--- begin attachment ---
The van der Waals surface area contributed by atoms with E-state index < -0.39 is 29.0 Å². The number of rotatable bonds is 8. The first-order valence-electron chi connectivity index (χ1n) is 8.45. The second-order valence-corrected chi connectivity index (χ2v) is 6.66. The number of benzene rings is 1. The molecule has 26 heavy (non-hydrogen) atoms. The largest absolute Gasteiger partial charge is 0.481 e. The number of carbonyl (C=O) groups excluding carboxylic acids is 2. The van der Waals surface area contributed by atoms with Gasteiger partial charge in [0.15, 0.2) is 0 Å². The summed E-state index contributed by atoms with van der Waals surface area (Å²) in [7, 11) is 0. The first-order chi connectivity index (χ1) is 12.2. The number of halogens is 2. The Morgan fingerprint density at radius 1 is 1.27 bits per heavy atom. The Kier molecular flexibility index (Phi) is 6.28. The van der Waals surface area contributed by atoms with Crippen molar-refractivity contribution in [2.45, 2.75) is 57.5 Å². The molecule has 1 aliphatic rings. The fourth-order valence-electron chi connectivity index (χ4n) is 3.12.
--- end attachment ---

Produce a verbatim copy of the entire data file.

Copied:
The van der Waals surface area contributed by atoms with E-state index < -0.39 is 29.0 Å². The number of rotatable bonds is 8. The first-order valence-electron chi connectivity index (χ1n) is 8.45. The second-order valence-corrected chi connectivity index (χ2v) is 6.66. The number of benzene rings is 1. The molecule has 26 heavy (non-hydrogen) atoms. The largest absolute Gasteiger partial charge is 0.481 e. The number of carbonyl (C=O) groups excluding carboxylic acids is 2. The van der Waals surface area contributed by atoms with Gasteiger partial charge in [0.15, 0.2) is 0 Å². The summed E-state index contributed by atoms with van der Waals surface area (Å²) in [7, 11) is 0. The first-order chi connectivity index (χ1) is 12.2. The number of halogens is 2. The Morgan fingerprint density at radius 1 is 1.27 bits per heavy atom. The Kier molecular flexibility index (Phi) is 6.28. The van der Waals surface area contributed by atoms with Crippen molar-refractivity contribution in [2.45, 2.75) is 57.5 Å². The molecule has 1 aliphatic rings. The fourth-order valence-electron chi connectivity index (χ4n) is 3.12.